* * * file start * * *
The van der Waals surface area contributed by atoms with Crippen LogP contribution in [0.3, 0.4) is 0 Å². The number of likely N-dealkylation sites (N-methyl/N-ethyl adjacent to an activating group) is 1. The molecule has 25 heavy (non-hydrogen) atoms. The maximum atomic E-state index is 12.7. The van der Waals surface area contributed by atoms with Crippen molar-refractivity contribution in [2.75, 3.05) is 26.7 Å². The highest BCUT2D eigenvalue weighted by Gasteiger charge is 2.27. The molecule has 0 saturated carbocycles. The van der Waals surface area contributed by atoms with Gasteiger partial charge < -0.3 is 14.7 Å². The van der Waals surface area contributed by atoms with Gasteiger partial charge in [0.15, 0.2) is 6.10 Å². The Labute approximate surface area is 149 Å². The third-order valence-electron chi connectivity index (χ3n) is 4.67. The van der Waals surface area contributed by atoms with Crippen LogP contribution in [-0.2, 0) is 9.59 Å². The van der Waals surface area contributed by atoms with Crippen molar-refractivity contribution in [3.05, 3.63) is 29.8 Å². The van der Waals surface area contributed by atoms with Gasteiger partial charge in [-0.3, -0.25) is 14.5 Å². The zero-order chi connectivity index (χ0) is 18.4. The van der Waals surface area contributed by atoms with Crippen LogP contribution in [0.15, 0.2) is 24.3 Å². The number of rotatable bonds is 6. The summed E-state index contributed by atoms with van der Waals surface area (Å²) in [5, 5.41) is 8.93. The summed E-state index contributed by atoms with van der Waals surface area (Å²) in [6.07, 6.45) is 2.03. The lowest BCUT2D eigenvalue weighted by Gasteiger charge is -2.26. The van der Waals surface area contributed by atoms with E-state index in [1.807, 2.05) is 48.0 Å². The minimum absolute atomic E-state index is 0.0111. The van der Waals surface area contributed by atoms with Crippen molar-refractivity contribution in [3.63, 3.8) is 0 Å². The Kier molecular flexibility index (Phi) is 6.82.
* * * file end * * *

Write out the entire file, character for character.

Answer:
The van der Waals surface area contributed by atoms with Crippen LogP contribution in [0.3, 0.4) is 0 Å². The number of likely N-dealkylation sites (N-methyl/N-ethyl adjacent to an activating group) is 1. The molecule has 25 heavy (non-hydrogen) atoms. The maximum atomic E-state index is 12.7. The van der Waals surface area contributed by atoms with Crippen molar-refractivity contribution in [2.75, 3.05) is 26.7 Å². The highest BCUT2D eigenvalue weighted by Gasteiger charge is 2.27. The molecule has 0 saturated carbocycles. The van der Waals surface area contributed by atoms with Gasteiger partial charge < -0.3 is 14.7 Å². The van der Waals surface area contributed by atoms with Gasteiger partial charge in [0.15, 0.2) is 6.10 Å². The Labute approximate surface area is 149 Å². The third-order valence-electron chi connectivity index (χ3n) is 4.67. The van der Waals surface area contributed by atoms with Crippen LogP contribution in [-0.2, 0) is 9.59 Å². The van der Waals surface area contributed by atoms with Crippen molar-refractivity contribution in [3.05, 3.63) is 29.8 Å². The van der Waals surface area contributed by atoms with Gasteiger partial charge in [-0.3, -0.25) is 14.5 Å². The zero-order chi connectivity index (χ0) is 18.4. The van der Waals surface area contributed by atoms with Crippen LogP contribution in [0.15, 0.2) is 24.3 Å². The number of rotatable bonds is 6. The summed E-state index contributed by atoms with van der Waals surface area (Å²) in [5, 5.41) is 8.93. The summed E-state index contributed by atoms with van der Waals surface area (Å²) in [6.07, 6.45) is 2.03. The lowest BCUT2D eigenvalue weighted by Gasteiger charge is -2.26. The van der Waals surface area contributed by atoms with E-state index in [1.807, 2.05) is 48.0 Å². The minimum absolute atomic E-state index is 0.0111. The van der Waals surface area contributed by atoms with Crippen molar-refractivity contribution in [3.63, 3.8) is 0 Å². The Kier molecular flexibility index (Phi) is 6.82.